6. If you have setup a direct ESX(i) connection just do the same using the Web based or telnet access.
  7. Wait for a minute or five to let OMS pick up the generated alert. The event OMS collection interval is per 60 seconds. If everything is working you should see an event in the log search. Please not that this log events will NOT be visible in SCOM because we don’t store this alert into the SCOM databases. Also remember that we are collecting ALL VMware messages, so if we would do this, due to the amount of log messages we could kill the performance/free space of the SCOM environment. However, the OMS environment is exactly configured to handle this big data without any problems!
  8. Next we test if the VMware performance metrics are collected. The query we use to get the performance metrics is: Type=Perf (ObjectName = VM*) or (ObjectName = Host*) or (ObjectName = Datastore*)

As you can see the test events are collected in OMS. Next we are going to let OMS collect information during a period of couple of days so that we have some data to work with.

​Step 7 – VMware OMS search query’s

We’re going to be writing some nice OMS query’s that can help you analyse the VMware event logs. Here are some examples:

Event log related

All VMware EventsType=Event EventLog=VMWare
All VMware Events with only the message and timeType=Event EventLog= VMWare |  Select Source , TimeGenerated , RenderedDescription
All VMware Events With the word Test in itType=Event EventLog= VMWare Test |  Select Source , TimeGenerated , RenderedDescription
Count the number of messages grouped by event sourceType=Event EventLog= VMWare | measure count() by Source
Count per vCenter the alerts generatedType=Event EventLog= VMWare Source= AlarmActionTriggeredEvent | measure count() by Computer
All Failed user logons to the vCenter or ESX(i) Hosts.Type=Event EventLog=VMWare (Source=UserLoginSessionEvent Or Source=BadUsernameSessionEvent) | measure count() by Source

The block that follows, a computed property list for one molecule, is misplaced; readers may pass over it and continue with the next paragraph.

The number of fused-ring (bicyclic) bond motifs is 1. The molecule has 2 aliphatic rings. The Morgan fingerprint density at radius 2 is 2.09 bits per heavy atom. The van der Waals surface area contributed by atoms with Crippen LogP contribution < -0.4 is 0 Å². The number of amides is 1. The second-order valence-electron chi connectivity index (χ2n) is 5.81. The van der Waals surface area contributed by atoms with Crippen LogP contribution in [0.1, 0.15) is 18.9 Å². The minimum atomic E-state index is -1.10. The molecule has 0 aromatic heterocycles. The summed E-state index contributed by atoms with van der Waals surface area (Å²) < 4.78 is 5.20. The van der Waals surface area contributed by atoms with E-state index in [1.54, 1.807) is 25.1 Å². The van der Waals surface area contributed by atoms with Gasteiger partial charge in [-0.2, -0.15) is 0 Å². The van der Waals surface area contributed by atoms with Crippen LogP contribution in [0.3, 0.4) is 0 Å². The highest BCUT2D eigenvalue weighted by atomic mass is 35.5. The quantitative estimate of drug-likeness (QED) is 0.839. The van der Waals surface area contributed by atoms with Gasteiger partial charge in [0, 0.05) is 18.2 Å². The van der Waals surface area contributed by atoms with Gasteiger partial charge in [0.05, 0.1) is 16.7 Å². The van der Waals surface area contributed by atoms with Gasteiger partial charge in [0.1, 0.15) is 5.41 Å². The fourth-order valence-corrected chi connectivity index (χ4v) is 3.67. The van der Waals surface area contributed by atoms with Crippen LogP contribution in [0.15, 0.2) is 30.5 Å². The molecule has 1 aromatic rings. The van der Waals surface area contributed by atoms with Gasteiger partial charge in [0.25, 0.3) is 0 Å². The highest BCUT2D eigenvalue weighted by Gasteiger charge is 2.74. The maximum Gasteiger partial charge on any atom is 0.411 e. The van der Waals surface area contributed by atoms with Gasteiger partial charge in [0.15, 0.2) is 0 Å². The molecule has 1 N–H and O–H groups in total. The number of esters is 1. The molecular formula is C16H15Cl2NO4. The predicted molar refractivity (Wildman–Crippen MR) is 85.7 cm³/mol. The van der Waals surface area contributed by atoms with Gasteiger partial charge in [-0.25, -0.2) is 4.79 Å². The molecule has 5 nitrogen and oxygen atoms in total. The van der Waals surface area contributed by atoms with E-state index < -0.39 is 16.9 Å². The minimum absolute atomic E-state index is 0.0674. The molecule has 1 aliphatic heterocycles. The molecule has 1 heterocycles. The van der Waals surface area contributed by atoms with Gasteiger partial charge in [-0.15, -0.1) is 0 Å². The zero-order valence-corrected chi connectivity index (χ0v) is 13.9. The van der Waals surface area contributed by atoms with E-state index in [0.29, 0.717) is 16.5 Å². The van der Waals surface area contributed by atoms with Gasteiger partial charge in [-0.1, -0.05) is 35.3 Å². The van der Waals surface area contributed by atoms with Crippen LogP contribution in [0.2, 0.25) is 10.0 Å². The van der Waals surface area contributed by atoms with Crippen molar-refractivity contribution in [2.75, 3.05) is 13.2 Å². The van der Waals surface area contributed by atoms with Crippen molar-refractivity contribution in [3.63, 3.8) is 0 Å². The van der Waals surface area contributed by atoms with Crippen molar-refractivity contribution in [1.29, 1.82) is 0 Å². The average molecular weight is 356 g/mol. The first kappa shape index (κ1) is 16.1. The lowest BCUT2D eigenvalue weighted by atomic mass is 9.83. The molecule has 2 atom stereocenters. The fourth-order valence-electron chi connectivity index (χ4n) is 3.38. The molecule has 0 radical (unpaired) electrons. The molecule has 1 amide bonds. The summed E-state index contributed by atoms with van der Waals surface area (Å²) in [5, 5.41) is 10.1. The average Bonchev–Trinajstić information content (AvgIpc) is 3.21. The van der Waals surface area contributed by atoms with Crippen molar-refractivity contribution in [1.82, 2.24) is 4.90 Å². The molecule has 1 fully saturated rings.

Performance metric related

All VMware performance countersType=Perf (ObjectName = VM*) or (ObjectName = Host*) or (ObjectName = Datastore*)
Virtual Machine CPU Usage Top over active time rangeObjectName=”VM.CPU” InstanceName=percent CounterName=”% Average CPU time”  | measure percentile99(CounterValue) by Computer
VMware Host CPU Usage >80% over active time rangeObjectName=”Host.CPU” InstanceName=percent CounterName=”% CPU Usage” InstanceName=percent  CounterValue > 80  |measure percentile99(CounterValue) by Computer
VMware Host Mem Usage >80% over active time rangeType=Perf ObjectName=”Host.Memory” InstanceName=percent CounterName=”Average % Memory Usage” CounterValue > 70 | measure percentile99(CounterValue) by Computer
Datastore % used space with a 1hour aggeration .ObjectName=Datastore CounterName=”Datastore % used space” InstanceName=Total  | measure percentile99(CounterValue) by Computer interval 1hour
Datastore % used space Top over active time rangeObjectName=Datastore CounterName=”Datastore % used space” InstanceName=Total  | measure percentile99(CounterValue) by Computer

Please keep in mind to also use the Table view instead of the default List view. In some outputs it makes it easier to read. You can also export it to Excel, which is a good option.

Step 8 – Dashboards

Last but not least we’ve made it possible to combine the most important information to be displayed into one dashboard as an overview.
An example of an end result could be as shown below:

Notice this example is not public yet, but in the meanwhile you can use the ‘normal’ OMS dashboard feature as an overview.

We’re done! Easy right? Hopefully this post was useful and you discovered the Power of OMS and VMware together using the OpsLogix VMware Management Pack.


Michel Kamp

This post is a working example of OMS and VMware. Since the OMS platform is still being extended it is possible that our solution has to be changed to reflect the OMS changes. At writing time all features described in this post are working. The described OpsLogix OMS extension Management Pack at this time is available for free to all customers having an OpsLogix VMware Management Pack license.